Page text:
After the last visit to the Oncologist, we were faced with the necessity of deciding where to go to continue treatment. Some options were given to us, but everything was left in our hands. After much research, and thanks to those of you who assisted in that research, after much soul-searching, and after much prayer, we have decided on the University Of Chicago Hospital. We found that they have a center dedicated to multiple myeloma, and that the head of the center is on the board of the Multiple Myeloma Research Foundation. There is also a strong connection to the Dana Farber Institute in Boston and their Multiple Myeloma Research center. Dr. Zimmerman at Chicago apparently has strong ties to Dr. Anderson in Boston, who is one of the leading Myeloma researchers in the world. When originally faced with this decision we did feel overwhelmed, not knowing where to turn. Then we made the obvious turn, and asked for help, help from friends and help from God. I believe that God has led us to this place, that this is the place best suited to treat this disease. The procedure used in this treatment is an autologous transplant, using my own stem cells. This is apparently the current standard of treatment for Multiple Myeloma. So, for the moment, there is no need for a bone marrow donor, at least not yet. The possibility of that need could rise again. One thing I may need is blood donors, so keep that in mind, I would like a blood supply that I can trust! How fast all of this will happen is still unknown. My insurance company is talking to the hospital, hopefully working out the details. I do know that this procedure will not take as long as a transplant from an outside donor. I will have to go there for two days for intensive chemotherapy, then return home for two weeks and inject my self with a hormone to increase stem cell production. I would then return to Chicago and have the stem cells harvested. I would then return home while the stem cells are cleaned for re-implantation. Two weeks later I go back to Chicago, have another round of intensive chemo to kill off all remaining cancer cells, then have the stem cells implanted to re-grow bone marrow. This should lead to remission. It’s a big step into a dark unknown, but I feel more hopeful now than I have for a while. I believe God has led me here, and I trust this is the right place, the right team, and the right time.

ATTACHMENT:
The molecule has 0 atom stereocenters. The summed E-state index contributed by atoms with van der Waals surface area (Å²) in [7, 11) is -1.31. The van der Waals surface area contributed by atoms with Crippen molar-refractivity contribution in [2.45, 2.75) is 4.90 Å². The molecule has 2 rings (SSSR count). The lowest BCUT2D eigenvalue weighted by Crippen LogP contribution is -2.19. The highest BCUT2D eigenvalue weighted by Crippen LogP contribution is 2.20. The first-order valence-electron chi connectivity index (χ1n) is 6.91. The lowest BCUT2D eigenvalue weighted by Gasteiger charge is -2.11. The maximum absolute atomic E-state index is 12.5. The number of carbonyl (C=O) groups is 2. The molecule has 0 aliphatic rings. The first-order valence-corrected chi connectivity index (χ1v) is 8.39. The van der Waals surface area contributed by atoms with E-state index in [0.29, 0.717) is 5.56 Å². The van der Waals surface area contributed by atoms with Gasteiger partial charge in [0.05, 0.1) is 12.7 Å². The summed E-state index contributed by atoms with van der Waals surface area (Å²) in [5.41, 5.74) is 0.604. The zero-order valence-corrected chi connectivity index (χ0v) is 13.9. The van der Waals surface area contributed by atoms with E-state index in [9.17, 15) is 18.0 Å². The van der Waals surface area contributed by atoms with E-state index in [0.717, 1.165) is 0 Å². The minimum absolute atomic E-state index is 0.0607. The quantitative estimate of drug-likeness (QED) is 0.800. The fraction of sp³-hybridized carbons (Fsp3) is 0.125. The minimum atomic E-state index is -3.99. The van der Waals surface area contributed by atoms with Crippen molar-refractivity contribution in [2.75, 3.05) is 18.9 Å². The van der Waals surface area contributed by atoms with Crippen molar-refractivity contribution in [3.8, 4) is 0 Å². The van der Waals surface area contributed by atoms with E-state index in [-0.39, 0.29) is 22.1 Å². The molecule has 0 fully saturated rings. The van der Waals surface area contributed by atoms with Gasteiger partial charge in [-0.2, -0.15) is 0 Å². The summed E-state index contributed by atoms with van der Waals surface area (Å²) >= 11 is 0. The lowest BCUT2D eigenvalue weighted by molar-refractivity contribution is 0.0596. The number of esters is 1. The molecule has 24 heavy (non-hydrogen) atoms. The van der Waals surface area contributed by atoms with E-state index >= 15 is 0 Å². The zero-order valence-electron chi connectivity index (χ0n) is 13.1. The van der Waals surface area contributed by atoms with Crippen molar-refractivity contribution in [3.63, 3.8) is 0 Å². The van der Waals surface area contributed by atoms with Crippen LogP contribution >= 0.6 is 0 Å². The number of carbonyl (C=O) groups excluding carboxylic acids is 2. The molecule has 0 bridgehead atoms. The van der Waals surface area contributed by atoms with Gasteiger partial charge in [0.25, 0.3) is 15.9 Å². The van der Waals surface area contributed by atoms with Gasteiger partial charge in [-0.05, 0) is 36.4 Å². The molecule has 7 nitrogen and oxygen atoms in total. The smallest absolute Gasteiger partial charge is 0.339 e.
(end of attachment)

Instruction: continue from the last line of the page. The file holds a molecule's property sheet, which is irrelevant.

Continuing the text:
When you come to the edge of all the light you know and are about to step off into the darkness of the unknown, faith is knowing that one of two things will happen: there will be something solid to stand on, or you will be taught how to fly.
Pray for us
Feb. 15, 2008